Yesterday evening I happily spent some time following the Journalism Leaders Forum through Twitter and a live video stream. There was much debate about the vague pointlessness of one of the sessions – “Why isn’t more media translating into more money for mainstream media companies?” – with the feeling that the time for talking about this is pretty much over. It’s time to start getting out there to find the answers.
Ironically, this morning I woke up to find some excellent blogging around the session (much of it critical, mind), the choice meats of which I present for your enjoyment:
- “I get annoyed when people suggest that the only people who can deliver
news to the public are newspaper journalists. I believe that is an
arrogance based upon fear.” – Joanna Geary.
- “Er, sorry to be the one to break it to you guys (and it was all male), the horse hasn’t just bolted, he’s built his own nice new stable in your garden.” – Sarah Hartley
- “In case some of the mainstream media haven’t got this yet – ‘THE WEB DOES NOT OWE YOU A LIVING’. It doesn’t care that you have been doing this for years, you have to earn your eyeballs like everyone else.” – Andy Dickinson
Like many of those actually present in the room, I do find myself wondering how often we’re going to have to answer the same questions from our journalistic colleagues about the web.
The BBC is carrying what amounts to a "no shit, sherlock" story: Web is in its infancy, say Berners-Lee. And I suspect that the creator of the web is busy wondering why anyone thinks that this is news. (Update: It appears that quite a lot of people are thinking the same thing)
After all, the web is a scant decade and a half old, yet most of the innovations that people are using daily, from streaming flash-based video, to social networking, have only come to prominence in the last half-decade. And, as Alan makes clear, that's just a blink of the eye in terms of most technological adoption.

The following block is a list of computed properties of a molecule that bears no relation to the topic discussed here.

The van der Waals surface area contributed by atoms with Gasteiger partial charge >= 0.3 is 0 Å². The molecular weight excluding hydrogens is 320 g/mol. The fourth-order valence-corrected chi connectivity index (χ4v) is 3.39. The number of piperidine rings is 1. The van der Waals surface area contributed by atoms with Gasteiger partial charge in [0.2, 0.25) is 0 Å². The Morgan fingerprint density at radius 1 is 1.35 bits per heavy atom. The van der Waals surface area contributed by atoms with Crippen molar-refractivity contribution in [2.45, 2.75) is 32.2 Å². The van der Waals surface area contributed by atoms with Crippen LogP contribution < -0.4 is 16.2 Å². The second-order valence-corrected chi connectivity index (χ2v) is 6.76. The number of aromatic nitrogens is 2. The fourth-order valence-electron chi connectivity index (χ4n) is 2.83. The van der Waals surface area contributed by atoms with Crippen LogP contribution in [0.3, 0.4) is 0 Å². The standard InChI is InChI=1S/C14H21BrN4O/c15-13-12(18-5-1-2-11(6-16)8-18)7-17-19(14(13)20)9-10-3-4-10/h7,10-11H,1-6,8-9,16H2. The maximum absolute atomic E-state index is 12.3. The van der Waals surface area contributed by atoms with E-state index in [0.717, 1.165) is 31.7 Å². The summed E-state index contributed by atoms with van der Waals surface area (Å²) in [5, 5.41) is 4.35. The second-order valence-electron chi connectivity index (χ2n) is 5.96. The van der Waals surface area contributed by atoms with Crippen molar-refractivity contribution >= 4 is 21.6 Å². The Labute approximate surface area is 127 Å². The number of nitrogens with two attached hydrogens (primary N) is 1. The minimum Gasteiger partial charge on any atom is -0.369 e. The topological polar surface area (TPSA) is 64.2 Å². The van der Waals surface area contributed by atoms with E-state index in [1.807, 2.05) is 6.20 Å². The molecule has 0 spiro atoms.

We're only just beginning to understand what the implications are of moving from a static web to the live web (as Doc Searls has so delightfully termed it). His presentation at Le Web 3 '07 has stuck in my head for the last few months, and has finally bubbled its way into something meaningful in my conciousness. And here it is: .
Om Malik is suggesting that the slowing rate of broadband adoption in the US will lead companies to try and boost their speeds to upsell consumers. It makes sense, as it will allow them to continue growing, even as the early boosts from the initial wave of broadband adoptions start to fade.
Now, that’s a much more positive angle on the broadband industry than the UK is showing. Virgin’s call for the BBC to contribute to the bandwidth costs of the successful iPlayer is just ludicrous. For one, the BBC is already paying its own supplier, and at the other end, the customer is already paying for the bandwidth. If the ISPs were genuinely committed to serving their customers, they’d have been following the rapid growth of audio and video streaming and downloading amongst their users, and putting plans in place to facilitate it. Penalising another company for being popular with their customers is just not the way forward.
This is an important debate for those of us in the media to keep a watch on. This fundamentally affects both the major future content delivery platform for our work – and our costs for accessing it.
One of those days.
We’ve been planning the upgrade of our Movable Type servers for months now. I thought – hoped, even – that we’d press the button and do the upgrade this week. Ah, well.
It turns out that a particular testing resource we need before we’ll get full internal approval to do this won’t be available until the weekend – which means that the big server update will happen next week at the earliest. And that means I’ll need to re-arrange a week off I had scheduled. Which was to get the flat on the market…
…life is rather too much like one of those domino collapse movies people with too much time on their hands enjoy making, isn’t it?
I had a very weird, very retro experience this lunchtime. Lorna and my in-laws are back from their Florida holiday, and I offered to take my mother-in-law’s film (yes, film) in for developing. As one of my colleagues remarked “Do they still do that?”
I handed over my film and cash – and was surprised to be handed back a free, replacement film – that was 36 exposures, rather that the 24 I’d handed over.
And somewhere at the back of my head, I got a strange feeling of deja vu – like this was something that used to be quite common, and which has come back into fashion. Am I right? Or am I just mis-remembering?